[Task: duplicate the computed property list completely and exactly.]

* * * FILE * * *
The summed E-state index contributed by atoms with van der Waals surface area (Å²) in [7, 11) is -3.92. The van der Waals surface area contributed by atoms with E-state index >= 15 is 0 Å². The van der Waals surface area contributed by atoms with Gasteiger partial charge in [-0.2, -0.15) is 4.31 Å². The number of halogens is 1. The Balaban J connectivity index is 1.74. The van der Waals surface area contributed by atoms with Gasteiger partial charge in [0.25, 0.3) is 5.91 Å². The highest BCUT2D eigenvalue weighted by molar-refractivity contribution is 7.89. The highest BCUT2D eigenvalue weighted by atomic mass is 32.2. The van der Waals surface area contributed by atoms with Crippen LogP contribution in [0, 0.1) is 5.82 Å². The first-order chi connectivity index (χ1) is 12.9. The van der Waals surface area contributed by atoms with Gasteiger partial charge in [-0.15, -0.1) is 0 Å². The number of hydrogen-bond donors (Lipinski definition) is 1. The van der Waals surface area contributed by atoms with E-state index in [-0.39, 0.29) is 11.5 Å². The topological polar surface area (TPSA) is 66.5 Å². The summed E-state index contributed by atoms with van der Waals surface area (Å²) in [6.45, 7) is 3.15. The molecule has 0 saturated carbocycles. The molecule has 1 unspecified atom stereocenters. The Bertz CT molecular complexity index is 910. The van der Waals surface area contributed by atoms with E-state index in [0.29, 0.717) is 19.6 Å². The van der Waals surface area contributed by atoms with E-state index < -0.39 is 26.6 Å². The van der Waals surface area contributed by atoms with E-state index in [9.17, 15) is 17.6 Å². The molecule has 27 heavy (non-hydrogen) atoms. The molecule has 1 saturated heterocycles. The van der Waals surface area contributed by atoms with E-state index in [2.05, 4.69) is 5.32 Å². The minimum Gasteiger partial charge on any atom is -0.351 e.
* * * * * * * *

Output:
The summed E-state index contributed by atoms with van der Waals surface area (Å²) in [7, 11) is -3.92. The van der Waals surface area contributed by atoms with E-state index >= 15 is 0 Å². The van der Waals surface area contributed by atoms with Gasteiger partial charge in [-0.2, -0.15) is 4.31 Å². The number of halogens is 1. The Balaban J connectivity index is 1.74. The van der Waals surface area contributed by atoms with Gasteiger partial charge in [0.25, 0.3) is 5.91 Å². The highest BCUT2D eigenvalue weighted by molar-refractivity contribution is 7.89. The highest BCUT2D eigenvalue weighted by atomic mass is 32.2. The van der Waals surface area contributed by atoms with Crippen LogP contribution in [0, 0.1) is 5.82 Å². The first-order chi connectivity index (χ1) is 12.9. The van der Waals surface area contributed by atoms with Gasteiger partial charge in [-0.15, -0.1) is 0 Å². The number of hydrogen-bond donors (Lipinski definition) is 1. The van der Waals surface area contributed by atoms with E-state index in [-0.39, 0.29) is 11.5 Å². The topological polar surface area (TPSA) is 66.5 Å². The summed E-state index contributed by atoms with van der Waals surface area (Å²) in [6.45, 7) is 3.15. The molecule has 0 saturated carbocycles. The molecule has 1 unspecified atom stereocenters. The Bertz CT molecular complexity index is 910. The van der Waals surface area contributed by atoms with E-state index in [0.29, 0.717) is 19.6 Å². The van der Waals surface area contributed by atoms with E-state index < -0.39 is 26.6 Å². The van der Waals surface area contributed by atoms with E-state index in [9.17, 15) is 17.6 Å². The molecule has 27 heavy (non-hydrogen) atoms. The molecule has 1 saturated heterocycles. The van der Waals surface area contributed by atoms with E-state index in [2.05, 4.69) is 5.32 Å². The minimum Gasteiger partial charge on any atom is -0.351 e.